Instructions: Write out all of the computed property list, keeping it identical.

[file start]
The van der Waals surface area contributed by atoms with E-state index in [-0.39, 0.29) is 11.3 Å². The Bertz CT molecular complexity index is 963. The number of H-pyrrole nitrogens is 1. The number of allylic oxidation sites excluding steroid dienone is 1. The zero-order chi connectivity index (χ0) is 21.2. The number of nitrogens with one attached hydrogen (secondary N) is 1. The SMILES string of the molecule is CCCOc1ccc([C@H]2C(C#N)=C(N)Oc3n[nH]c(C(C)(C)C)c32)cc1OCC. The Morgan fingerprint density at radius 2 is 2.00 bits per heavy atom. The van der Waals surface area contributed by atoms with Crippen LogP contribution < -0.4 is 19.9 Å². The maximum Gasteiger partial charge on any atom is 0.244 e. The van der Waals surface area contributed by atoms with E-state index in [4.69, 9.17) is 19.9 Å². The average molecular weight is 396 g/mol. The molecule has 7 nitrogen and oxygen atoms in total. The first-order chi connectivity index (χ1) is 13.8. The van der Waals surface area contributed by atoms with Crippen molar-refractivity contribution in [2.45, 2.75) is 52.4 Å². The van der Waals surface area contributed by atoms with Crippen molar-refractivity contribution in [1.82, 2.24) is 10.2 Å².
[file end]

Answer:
The van der Waals surface area contributed by atoms with E-state index in [-0.39, 0.29) is 11.3 Å². The Bertz CT molecular complexity index is 963. The number of H-pyrrole nitrogens is 1. The number of allylic oxidation sites excluding steroid dienone is 1. The zero-order chi connectivity index (χ0) is 21.2. The number of nitrogens with one attached hydrogen (secondary N) is 1. The SMILES string of the molecule is CCCOc1ccc([C@H]2C(C#N)=C(N)Oc3n[nH]c(C(C)(C)C)c32)cc1OCC. The Morgan fingerprint density at radius 2 is 2.00 bits per heavy atom. The van der Waals surface area contributed by atoms with Crippen LogP contribution < -0.4 is 19.9 Å². The maximum Gasteiger partial charge on any atom is 0.244 e. The van der Waals surface area contributed by atoms with E-state index in [4.69, 9.17) is 19.9 Å². The average molecular weight is 396 g/mol. The molecule has 7 nitrogen and oxygen atoms in total. The first-order chi connectivity index (χ1) is 13.8. The van der Waals surface area contributed by atoms with Crippen molar-refractivity contribution in [2.45, 2.75) is 52.4 Å². The van der Waals surface area contributed by atoms with Crippen molar-refractivity contribution in [1.82, 2.24) is 10.2 Å².